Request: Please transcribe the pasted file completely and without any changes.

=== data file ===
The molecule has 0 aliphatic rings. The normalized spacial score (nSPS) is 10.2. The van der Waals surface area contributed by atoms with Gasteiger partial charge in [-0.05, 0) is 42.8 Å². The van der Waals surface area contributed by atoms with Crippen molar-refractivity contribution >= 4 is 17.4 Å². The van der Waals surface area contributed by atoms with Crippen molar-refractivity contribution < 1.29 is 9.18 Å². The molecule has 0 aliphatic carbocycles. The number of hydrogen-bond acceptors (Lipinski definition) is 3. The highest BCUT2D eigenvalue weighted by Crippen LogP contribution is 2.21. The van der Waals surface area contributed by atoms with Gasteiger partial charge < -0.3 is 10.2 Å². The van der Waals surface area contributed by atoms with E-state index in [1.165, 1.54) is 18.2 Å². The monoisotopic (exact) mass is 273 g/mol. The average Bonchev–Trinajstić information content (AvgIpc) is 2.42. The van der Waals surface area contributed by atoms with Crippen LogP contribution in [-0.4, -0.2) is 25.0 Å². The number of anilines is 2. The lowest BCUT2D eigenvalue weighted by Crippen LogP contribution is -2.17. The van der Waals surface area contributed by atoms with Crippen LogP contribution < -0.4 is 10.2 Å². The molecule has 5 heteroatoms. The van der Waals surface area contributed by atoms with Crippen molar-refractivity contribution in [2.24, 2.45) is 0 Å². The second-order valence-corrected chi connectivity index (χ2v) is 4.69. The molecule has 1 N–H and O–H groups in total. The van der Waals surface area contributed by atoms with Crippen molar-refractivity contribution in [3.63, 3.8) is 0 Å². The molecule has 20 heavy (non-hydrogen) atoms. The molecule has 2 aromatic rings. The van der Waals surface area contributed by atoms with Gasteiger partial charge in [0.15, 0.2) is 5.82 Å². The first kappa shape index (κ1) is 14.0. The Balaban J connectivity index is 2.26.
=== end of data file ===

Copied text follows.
The molecule has 0 aliphatic rings. The normalized spacial score (nSPS) is 10.2. The van der Waals surface area contributed by atoms with Gasteiger partial charge in [-0.05, 0) is 42.8 Å². The van der Waals surface area contributed by atoms with Crippen molar-refractivity contribution >= 4 is 17.4 Å². The van der Waals surface area contributed by atoms with Crippen molar-refractivity contribution < 1.29 is 9.18 Å². The molecule has 0 aliphatic carbocycles. The number of hydrogen-bond acceptors (Lipinski definition) is 3. The highest BCUT2D eigenvalue weighted by Crippen LogP contribution is 2.21. The van der Waals surface area contributed by atoms with Gasteiger partial charge < -0.3 is 10.2 Å². The van der Waals surface area contributed by atoms with E-state index in [1.165, 1.54) is 18.2 Å². The monoisotopic (exact) mass is 273 g/mol. The average Bonchev–Trinajstić information content (AvgIpc) is 2.42. The van der Waals surface area contributed by atoms with Crippen LogP contribution in [-0.4, -0.2) is 25.0 Å². The number of anilines is 2. The lowest BCUT2D eigenvalue weighted by Crippen LogP contribution is -2.17. The van der Waals surface area contributed by atoms with Crippen LogP contribution < -0.4 is 10.2 Å². The molecule has 5 heteroatoms. The van der Waals surface area contributed by atoms with Crippen molar-refractivity contribution in [2.24, 2.45) is 0 Å². The second-order valence-corrected chi connectivity index (χ2v) is 4.69. The molecule has 1 N–H and O–H groups in total. The van der Waals surface area contributed by atoms with Crippen molar-refractivity contribution in [3.63, 3.8) is 0 Å². The molecule has 20 heavy (non-hydrogen) atoms. The molecule has 2 aromatic rings. The van der Waals surface area contributed by atoms with Gasteiger partial charge in [0.15, 0.2) is 5.82 Å². The first kappa shape index (κ1) is 14.0. The Balaban J connectivity index is 2.26.